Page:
When I graduated from seminary, I knew that there would eventually come the time when I would have to pray spontaneously in public. Some of you know the discomfort at being asked to open a meeting with prayer. People often think, "We are all Christians here. Anyone can talk to God." Wrong!
At first, my words didn't fit together. The sentence structure was terrible. There were embarrassing pauses. Nothing flowed correctly. The more I struggled, the worse my prayers were. I was like that 17-year old boy who had never spoken to a girl on a relationship level. It seemed less nerve racking to write my prayers. But that seemed like telling that 17-year-old to write out and read all of the things he wanted to say. Can you imagine the result of that? I can. One date.
Until we begin practicing everyday what it is Christ called us to be, James is right, we will never train our tongue. A decision to follow Christ means nothing unless we are willing to examine what our words are saying. Do they communicate from a loving spirit? Do they communicate our acceptance of all people? Do our words mirror honesty, integrity and authenticity? If not, why not?
This is not a good and evil or right and wrong condition. Just because some of us have delayed our learning a skill does not mean we are not capable of mastering it. This is why it is ridiculous to judge other people. The age of our bodies does not automatically translate into mature skill levels. As we watch some of the fans at the Redskins' game this afternoon, the truth of this should be abundantly clear.
In closing, we need to remember one fundamental truth: Our words will either enhance us or they will diminish us. The only reason anyone would choose to play small is because they believe that no one ever taught them how to play big. The truth is Jesus did teach us how to play big. If we continue to play small, it is because we have been trying to live by our rules instead of his. Believe it or not, the truth is that simple. Our words reflect to everyone what is in our mind. Does that reflection communicate God's presence?
Many people find the spirit at St. Matthews contagious because our words to each other make us smile and laugh. Our words are encouraging and enthusiastic. Or they may communicate concern when someone's heart is breaking. Our words communicate acceptance. It doesn't matter who you are or where you came from. Our words say, "It's okay. You are here now and we want you to stay." This morning, don't be in such a hurry to leave. Look around as people engage each other. Words are powerful. Words paint the portrait of who we are as a church family.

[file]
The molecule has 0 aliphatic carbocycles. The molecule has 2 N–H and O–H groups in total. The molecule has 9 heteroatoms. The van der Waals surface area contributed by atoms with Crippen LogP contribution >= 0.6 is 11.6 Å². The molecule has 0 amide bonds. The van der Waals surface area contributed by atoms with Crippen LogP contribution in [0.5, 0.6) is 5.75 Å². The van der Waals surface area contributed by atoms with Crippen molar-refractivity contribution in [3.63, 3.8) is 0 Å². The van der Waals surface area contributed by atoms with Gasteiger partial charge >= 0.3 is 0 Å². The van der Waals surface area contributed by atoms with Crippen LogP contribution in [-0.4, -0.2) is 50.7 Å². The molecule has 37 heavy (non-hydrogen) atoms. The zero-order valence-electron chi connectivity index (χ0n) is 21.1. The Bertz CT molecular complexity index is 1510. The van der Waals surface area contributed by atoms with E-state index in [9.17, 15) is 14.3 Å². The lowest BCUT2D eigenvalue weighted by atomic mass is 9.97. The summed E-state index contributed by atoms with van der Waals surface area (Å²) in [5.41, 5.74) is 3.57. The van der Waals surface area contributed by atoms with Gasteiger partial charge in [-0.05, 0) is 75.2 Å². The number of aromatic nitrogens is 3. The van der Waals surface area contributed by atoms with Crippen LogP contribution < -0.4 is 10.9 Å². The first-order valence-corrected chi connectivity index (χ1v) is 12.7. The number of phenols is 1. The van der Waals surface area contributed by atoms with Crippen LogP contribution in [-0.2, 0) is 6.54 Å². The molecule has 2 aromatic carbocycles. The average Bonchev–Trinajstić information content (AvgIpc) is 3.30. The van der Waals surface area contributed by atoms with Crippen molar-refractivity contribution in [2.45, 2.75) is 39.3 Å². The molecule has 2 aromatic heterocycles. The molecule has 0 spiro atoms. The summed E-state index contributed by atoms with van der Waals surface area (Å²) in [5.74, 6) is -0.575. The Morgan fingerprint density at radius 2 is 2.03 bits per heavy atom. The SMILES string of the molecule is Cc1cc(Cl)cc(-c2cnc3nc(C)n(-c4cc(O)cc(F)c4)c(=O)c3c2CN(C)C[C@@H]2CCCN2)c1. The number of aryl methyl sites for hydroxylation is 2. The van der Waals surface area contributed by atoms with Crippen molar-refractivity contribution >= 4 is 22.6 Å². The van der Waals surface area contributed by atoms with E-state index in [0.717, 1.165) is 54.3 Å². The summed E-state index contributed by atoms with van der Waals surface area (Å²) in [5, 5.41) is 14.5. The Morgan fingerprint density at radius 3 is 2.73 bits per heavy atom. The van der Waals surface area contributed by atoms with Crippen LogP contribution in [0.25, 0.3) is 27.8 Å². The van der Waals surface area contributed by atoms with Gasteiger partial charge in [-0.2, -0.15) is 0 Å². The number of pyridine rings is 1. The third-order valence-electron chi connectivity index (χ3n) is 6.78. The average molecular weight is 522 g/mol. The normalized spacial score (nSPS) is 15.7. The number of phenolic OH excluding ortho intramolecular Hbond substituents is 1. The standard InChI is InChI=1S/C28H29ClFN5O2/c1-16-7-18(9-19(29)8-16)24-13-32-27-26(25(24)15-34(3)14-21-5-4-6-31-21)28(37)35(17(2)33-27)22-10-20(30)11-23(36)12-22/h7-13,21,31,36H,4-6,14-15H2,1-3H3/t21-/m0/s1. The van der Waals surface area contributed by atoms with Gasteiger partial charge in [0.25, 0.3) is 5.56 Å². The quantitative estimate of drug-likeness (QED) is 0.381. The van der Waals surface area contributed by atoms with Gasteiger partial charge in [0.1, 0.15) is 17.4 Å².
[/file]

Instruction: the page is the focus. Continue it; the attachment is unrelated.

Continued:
THE CONGREGATIONAL PRAYER
Eternal God, during these reflective moments, each of us desires to live more loving and peaceful lives. We want to be that healing presence for those with whom we live. Yet, we confess how easily our inner voice confuses our desire and vision. We find ourselves wanting greener pastures. We find ourselves experiencing frustration when the unexpected spoils the flow of our plans. We allow resentments to build, thus denying ourselves the freedom forgiveness would give us. We find ourselves being less careful with the use of our words, forgetting that our words tell the world who we are. Lead us, O God, to understand the nature of love with such clarity, that no other response will be possible. Amen.
THE PASTORAL PRAYER
Loving and ever present God, in the quiet of these moments, still our spirits with feelings of reverence and peace. How grateful we are that regardless of who we have been, or what rules we may have broken, or who we are at this very moment -- You accept us and love us just as we are.
Teach us, O God, always to hold one another with the same spirit that you hold us. Make known to our minds the profound meaning of "Forgive us our trespasses as we forgive those who have broken their trust with us, who have hurt us, or who hold values foreign to our own."
Help us to remember that we were considered worthy enough to die for by Your Son. May we remember who we are when the passion of the moment wants to rob us of our capacity for patience, for understanding, and for forgiveness. Help us to remember who we are when circumstances push us to compromise our values or to select expedience, or to walk away from an issue that takes courage and faith to confront.
Thank you for your love, your guidance and your confidence in us. We pray these thoughts through the spirit of Jesus Christ, who taught us to say when we pray. . .